Marital & Family Law Blog

Effect of Florida’s New Alimony Law on Existing Permanent Alimony Awards

By: Kyle Morgan and Yueh-Mei Kim Nutter

          Sweeping changes to Florida’s alimony statute went into effect as of July 1, 2023. Most notably, permanent alimony has been eliminated. This change to the law, however, only applies to initial petitions for dissolution of marriage filed or pending as of July 1, 2023. As such, what does Florida’s new alimony statute mean for existing permanent alimony agreements?

            Ex-spouses receiving or paying permanent alimony, whose divorces were finalized prior to the cut-off time, are still receiving or paying permanent alimony. The new law does not change permanent alimony that has already been awarded. Except when a marital settlement agreement specifically says an award of alimony is “non-modifiable”, permanent alimony was always subject to modification or termination when the circumstances or financial ability of either party substantially changes, including changes due to a receiving spouse’s supportive relationship or a paying spouse’s retirement.

            The new alimony law expands how a court determines the existence of a supportive relationship and codifies a Florida Supreme Court’s decision that judges use as a guidepost when making decisions about the impact of retirement on alimony obligations.


            Prior to the enactment of this new law, the impact of retirement on alimony obligations was not specifically addressed in the statute. Rather, the Supreme Court of Florida has addressed the issue in Pimm v. Pimm, 601 So. 2d 534 (Fla. 1992). The Pimm Court held that if a final judgment does not address the impact of retirement on an alimony award, the court may consider whether the retirement constitutes a substantial change in circumstances which warrants a modification or termination of alimony. As such, retirement may be a factor to be considered at the court’s discretion on a case-by-case basis.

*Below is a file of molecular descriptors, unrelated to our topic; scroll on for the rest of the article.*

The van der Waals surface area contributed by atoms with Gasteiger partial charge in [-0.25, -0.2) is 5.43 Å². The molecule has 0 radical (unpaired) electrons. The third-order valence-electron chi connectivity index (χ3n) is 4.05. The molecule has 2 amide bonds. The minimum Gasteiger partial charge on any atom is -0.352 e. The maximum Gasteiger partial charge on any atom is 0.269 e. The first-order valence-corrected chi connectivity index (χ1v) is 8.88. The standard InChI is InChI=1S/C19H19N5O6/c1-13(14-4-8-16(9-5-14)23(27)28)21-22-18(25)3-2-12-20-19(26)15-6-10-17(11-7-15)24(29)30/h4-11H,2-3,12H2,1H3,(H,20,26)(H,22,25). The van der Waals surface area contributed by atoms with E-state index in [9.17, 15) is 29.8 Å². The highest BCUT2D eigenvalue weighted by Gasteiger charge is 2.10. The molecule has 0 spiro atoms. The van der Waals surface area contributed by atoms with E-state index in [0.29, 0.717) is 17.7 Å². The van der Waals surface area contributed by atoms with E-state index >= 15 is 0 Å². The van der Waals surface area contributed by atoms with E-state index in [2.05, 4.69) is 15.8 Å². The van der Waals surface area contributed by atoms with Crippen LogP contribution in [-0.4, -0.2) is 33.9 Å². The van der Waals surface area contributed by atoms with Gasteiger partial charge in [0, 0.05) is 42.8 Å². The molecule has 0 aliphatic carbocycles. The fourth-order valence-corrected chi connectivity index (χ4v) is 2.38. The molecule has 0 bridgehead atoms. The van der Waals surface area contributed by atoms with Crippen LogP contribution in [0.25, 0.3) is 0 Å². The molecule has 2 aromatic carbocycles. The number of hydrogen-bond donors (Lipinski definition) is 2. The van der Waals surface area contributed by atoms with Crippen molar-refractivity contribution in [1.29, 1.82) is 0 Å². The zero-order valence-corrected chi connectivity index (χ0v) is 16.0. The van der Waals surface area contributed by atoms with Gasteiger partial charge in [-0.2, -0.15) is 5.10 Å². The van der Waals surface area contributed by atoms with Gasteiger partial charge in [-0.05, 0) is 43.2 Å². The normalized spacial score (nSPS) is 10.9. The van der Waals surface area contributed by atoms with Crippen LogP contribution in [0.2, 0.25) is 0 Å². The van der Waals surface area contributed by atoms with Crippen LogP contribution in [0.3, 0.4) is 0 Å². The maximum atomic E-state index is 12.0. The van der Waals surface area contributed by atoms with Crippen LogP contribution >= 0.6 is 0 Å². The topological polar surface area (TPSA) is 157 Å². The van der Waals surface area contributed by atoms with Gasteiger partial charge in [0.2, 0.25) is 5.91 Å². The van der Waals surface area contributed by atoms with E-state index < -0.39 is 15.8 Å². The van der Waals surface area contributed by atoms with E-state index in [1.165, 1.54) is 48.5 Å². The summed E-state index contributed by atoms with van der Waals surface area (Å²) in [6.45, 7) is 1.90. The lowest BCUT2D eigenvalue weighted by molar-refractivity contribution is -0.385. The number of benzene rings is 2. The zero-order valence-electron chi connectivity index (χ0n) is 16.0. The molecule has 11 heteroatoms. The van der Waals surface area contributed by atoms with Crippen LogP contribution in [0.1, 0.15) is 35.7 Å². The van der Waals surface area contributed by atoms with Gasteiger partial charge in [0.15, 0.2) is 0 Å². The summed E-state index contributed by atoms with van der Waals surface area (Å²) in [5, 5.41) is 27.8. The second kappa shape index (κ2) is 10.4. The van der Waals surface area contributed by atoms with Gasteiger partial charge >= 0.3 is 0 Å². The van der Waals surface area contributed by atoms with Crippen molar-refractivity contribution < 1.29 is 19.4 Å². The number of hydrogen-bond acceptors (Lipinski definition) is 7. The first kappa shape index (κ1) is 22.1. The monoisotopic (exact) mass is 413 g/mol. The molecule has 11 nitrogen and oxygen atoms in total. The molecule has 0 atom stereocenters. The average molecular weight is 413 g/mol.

Under the new alimony law, the court may reduce or terminate an award of permanent alimony if the payor spouse has reached normal retirement age as defined by the U.S. Social Security Administration (SSA), or the customary retirement age for his or her specific profession. The new law does not require judges to modify or terminate permanent alimony when someone retires. The burden is on the payor spouse to prove that such retirement reduces his or her ability to pay alimony. If the court determines that the payor’s retirement will actually reduce or has reduced his or her ability to pay, the burden then shifts to the spouse receiving alimony to prove that the permanent alimony should not be reduced or terminated.

            The Court looks at both party’s financial circumstances and decides if modification or termination is applicable. In determining that a permanent alimony award should be reduced or terminated due to the payor’s voluntary retirement, the court must consider the following factors: